So, not much success at getting startitis under control. Two new projects in two days.
But that’s okay. Because I’m done. Finito. Last paper turned in. Woo.
You know, I expected to feel relief at this point. And people keep asking me if I feel relieved. But I’m not sure what it was – whether because I was enjoying working on a paper on a topic I’m passionate about, or the fact that I threw my back out last Saturday and I have been sore and grumpy ever since, or the fact that I get no breaks from my real job of being a mom – but I don’t feel some amazing wash of relief.
I really enjoyed school. I enjoyed the structure, the learning environment, all that. It was no perfect ideal; having a kid meant I became very solitary and self-directed in my learning. In a way that’s great, because it means I’ll be disciplined enough to keep learning and working now that school is over. But it also means that life after school isn’t going to be all that different. It just means I have to figure out for myself how I’m called to invest my time and my mind.
Finishing seminary isn’t like finishing undergrad. There isn’t this huge rite of passage (ordination is a whole separate Process [TM] that will take me at least a year and a half to complete). Graduating seminary means I know generally what I want to do with my life – “ministry” – but don’t yet know how that will be occupationally fleshed out, and probably won’t for a while. Again, self-direction is the norm; I have a ministry right now, but it’s a ministry of the ordinary. It’s a ministry I have to discern, track, pray over, and commit to on a day-to-day basis. Which again, is good, because that’s the heart of what ministry always is, no matter what your job title.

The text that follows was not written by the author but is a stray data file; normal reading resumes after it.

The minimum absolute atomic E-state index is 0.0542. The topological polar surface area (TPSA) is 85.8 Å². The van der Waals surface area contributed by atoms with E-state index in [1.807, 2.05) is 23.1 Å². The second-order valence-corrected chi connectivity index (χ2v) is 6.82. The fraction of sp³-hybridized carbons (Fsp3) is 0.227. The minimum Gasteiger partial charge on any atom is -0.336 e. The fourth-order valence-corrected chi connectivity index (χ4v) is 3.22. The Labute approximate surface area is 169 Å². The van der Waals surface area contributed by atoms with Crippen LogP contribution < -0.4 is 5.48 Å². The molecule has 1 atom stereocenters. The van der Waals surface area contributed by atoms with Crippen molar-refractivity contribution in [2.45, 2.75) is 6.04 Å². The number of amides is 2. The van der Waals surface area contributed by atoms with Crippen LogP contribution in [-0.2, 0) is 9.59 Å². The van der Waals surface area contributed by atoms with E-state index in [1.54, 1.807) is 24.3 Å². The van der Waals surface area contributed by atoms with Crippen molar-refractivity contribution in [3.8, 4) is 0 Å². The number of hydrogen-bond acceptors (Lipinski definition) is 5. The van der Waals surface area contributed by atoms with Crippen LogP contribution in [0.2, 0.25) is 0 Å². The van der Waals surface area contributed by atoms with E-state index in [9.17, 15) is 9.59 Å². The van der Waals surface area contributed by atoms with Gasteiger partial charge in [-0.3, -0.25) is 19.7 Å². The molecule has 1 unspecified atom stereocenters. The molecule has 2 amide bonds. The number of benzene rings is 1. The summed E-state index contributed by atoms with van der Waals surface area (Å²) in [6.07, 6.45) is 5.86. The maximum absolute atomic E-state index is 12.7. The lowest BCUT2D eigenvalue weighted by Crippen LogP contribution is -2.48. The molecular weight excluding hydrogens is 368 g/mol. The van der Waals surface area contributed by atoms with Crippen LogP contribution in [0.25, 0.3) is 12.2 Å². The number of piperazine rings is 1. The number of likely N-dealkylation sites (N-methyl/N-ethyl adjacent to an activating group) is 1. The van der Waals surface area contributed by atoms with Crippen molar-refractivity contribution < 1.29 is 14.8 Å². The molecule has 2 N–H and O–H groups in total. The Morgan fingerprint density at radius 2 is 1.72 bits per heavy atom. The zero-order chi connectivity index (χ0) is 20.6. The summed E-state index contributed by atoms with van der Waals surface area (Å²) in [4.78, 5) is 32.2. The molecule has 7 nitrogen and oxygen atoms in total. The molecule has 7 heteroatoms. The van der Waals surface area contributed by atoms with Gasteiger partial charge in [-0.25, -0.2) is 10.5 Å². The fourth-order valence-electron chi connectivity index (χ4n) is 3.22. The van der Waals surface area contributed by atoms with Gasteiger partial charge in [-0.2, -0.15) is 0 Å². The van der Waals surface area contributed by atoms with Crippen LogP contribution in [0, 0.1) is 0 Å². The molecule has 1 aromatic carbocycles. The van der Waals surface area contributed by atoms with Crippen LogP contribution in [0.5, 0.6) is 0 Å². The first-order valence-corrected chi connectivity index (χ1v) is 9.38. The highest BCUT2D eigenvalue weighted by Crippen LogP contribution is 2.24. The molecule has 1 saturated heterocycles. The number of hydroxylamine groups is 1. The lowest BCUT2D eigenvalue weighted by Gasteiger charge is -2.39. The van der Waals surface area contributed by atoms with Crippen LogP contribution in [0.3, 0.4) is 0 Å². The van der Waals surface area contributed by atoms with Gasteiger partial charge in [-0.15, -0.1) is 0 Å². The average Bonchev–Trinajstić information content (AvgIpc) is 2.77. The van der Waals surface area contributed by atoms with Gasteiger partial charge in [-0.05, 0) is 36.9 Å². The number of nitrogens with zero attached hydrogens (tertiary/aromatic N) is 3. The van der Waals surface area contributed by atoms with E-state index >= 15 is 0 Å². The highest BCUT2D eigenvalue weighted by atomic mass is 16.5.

What I wasn’t expecting is that instead of relief, I’m washed over with the overwhelming quantity of possibilities. There are so many ways that ministry could look, because there are so many things I love to do. I had to sit down and write a bubble chart just to put all my ideas in perspective, so I don’t run off on some peripheral idea just for the novelty of it, when there are things I can work on that have more relevance to our lives.
One of my best friends talked about this when she graduated, and I was sympathetic and all, but I didn’t get it. It isn’t that I don’t know what I’m called to, or even what I’m supposed to do next. It’s just… well, I’m just out there. I won’t say I’m quite as vulnerable as one of my daffodils that got shocked by a late-April snowstorm (I hope I’m tougher than that), but I’m about as surprised.
But as one of my knitting ladies said last week, “We all have to grow up sometime!” At first I was miffed, but she was right. I am not extraordinarily put-upon. I’m responsible for my own decisions, in concert with my family and the calling God has for each of us. Naval gazing time is over, and worrying about the future won’t make it better; it’s time to just start doing what’s in front of me.
And that something is CPE. Clinical Pastoral Education. 10 weeks, 400 hours, of chaplain internship. Starting the last week in May. Seriously. To paraphrase Matthew, “Why worry about fall? The fall will worry about itself. Just try to survive the summer first.”
The first stitches of my reward sweater. At least I swatched this time!